The truth about Just Desserts is it was never meant to be a one-person job. For some time, I had the boon of a helpful and enthusiastic fellow dessert-maker in Richard McMahon. Now thanks to our circumstances he is rarely able to assist me (and readers might have noticed a decline in the complexity of desserts attempted as a result).
I'm pleased he's on deck today for a Just Desserts adventure like old times.
We're testing the recipe for apple and rosemary olive oil cake from east-London artisan baker to the stars Lily Vanilli (or, if you'd rather, Lily Jones). This is the second dessert I have attempted; the pecan brittle was a smash hit.
This recipe is appealing for the can't-beat-it combination of baked apple and spices and for its common ingredients, the vast majority of which are already in our pantry.
Its point of difference is its use of rosemary, which I associate with roast meats rather than sweets and also olive oil which again gives the impression it's a near-savoury cake. Jones explains that olive oil has been used in baking for centuries and is common in Mediterranean cooking. She finds it gives baked goods a light texture and that it's a fine substitute for butter or other oils. Lower-intensity extra-virgin olive oil ensures a subtle flavour.
This cake is easy. We mix dry ingredients. We cream sugar and flour. McMahon, who is more methodical with a knife than I am, perfectly cubes granny smith apples. The recipe asks for Bramley cooking apples; our local supermarket does not seem to have them. Bramleys are apparently a great favourite of British cooks as they balance sugar and acidity. The apples retain their tangy flavour when cooked and have a melt-in-the-mouth texture which is also kept when cooked.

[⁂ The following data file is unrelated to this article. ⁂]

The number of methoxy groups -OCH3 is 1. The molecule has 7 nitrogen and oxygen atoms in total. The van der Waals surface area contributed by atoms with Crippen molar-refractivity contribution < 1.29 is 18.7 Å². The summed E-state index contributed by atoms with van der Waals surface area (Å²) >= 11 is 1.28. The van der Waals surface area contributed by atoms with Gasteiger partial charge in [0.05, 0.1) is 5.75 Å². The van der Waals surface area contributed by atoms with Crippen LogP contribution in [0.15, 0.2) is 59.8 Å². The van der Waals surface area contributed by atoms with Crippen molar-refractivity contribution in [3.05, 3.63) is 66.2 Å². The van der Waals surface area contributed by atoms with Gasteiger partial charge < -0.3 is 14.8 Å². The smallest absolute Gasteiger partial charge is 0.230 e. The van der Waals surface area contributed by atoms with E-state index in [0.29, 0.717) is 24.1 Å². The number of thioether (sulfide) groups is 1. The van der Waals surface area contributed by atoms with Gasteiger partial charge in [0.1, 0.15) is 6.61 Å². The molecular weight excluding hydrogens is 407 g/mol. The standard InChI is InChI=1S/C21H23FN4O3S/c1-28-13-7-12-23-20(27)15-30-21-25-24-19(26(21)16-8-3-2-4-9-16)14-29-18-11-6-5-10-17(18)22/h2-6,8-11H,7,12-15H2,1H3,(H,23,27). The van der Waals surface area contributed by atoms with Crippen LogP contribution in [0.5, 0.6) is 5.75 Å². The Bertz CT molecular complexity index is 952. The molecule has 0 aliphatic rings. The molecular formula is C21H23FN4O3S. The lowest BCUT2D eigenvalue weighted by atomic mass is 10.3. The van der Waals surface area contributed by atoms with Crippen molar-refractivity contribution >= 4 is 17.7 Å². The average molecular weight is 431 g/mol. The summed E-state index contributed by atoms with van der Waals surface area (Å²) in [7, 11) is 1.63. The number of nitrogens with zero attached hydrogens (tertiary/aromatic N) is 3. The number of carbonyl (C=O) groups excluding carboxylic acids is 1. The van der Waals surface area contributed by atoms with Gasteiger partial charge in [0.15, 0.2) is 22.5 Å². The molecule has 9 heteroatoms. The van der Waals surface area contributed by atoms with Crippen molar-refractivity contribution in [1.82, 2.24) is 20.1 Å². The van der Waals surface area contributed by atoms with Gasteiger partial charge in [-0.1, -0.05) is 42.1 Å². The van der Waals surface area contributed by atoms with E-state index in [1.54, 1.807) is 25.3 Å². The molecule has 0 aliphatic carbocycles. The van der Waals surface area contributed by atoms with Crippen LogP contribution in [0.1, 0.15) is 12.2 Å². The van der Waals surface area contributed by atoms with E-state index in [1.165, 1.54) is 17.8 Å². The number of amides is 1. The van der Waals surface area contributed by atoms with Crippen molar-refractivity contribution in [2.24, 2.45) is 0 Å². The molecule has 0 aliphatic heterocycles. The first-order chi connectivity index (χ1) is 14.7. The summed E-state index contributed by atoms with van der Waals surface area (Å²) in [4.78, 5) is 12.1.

The cubed apple added to the wet ingredients gives a bit of a goopy texture and I worry the batter will be too wet. The dry ingredients counteract this and we're left with a lumpy and paste-like batter that has to be coaxed to the edges of the springform tin.
Shamefully, we don't have a wonderful kitchen garden full of herbs. That would be nice at times like this. Instead I've got a few costly rosemary sprigs that came packaged in plastic.
We dust the top of the cake batter with brown sugar to caramelise it in the oven and add the apple and rosemary to garnish. It looks cute like a charming tea cake.
The taste is light, pleasingly so, with no cloying sweetness. The taste is quite mild with the rosemary well to the fore. The top of the cake has a slight crunch and the inside is soft. Surprisingly enough the cake is ever so slightly dry, even in light of its fruit content. It would go well with your favourite cup of tea or a glass of milk.
>> Claire Low is a staff features writer on a mission to master dessert and pastry-making.
Apple, rosemary and olive oil cake
190g plain white flour
⅓ tsp freshly grated nutmeg
⅓ tsp ground cinnamon
1 tsp baking powder
85g unsalted butter, room temperature
85g dark brown sugar, plus extra for dusting
1½ tbsp olive oil
240g peeled and cored Bramley cooking apples, very finely diced
½ tsp fresh rosemary leaves, finely chopped
One 23cm round cake tin, greased and lined
2-3 Bramley apple slices
2 fresh rosemary sprigs to decorate
Preheat the oven to 180C. Whisk together the flour, spices and baking powder to ensure they are evenly mixed. Set aside.
Beat the butter and sugar together until light and fluffy - about four minutes. Beat in the eggs, then add the oil and beat to incorporate. Mix in the diced apple and chopped rosemary, then fold in the dry ingredients.
Transfer into the prepared cake tin, level the edges and lay the slices of apple on top. Coat the surface of the cake with a thin layer of brown sugar. Dip sprigs of rosemary into cold water, dust with brown sugar, then press on to the top of the cake.
Bake for 30 to 35 minutes or until firm in the centre and a cocktail stick inserted comes out clean. Remove from the oven and leave to cool in the tin before turning out to cool, or serve warm.
>> Recipe from Lily Vanilli's Sweet Tooth: Recipes and Tips from a Modern Artisan Bakery (Allen and Unwin, November 2012, $40).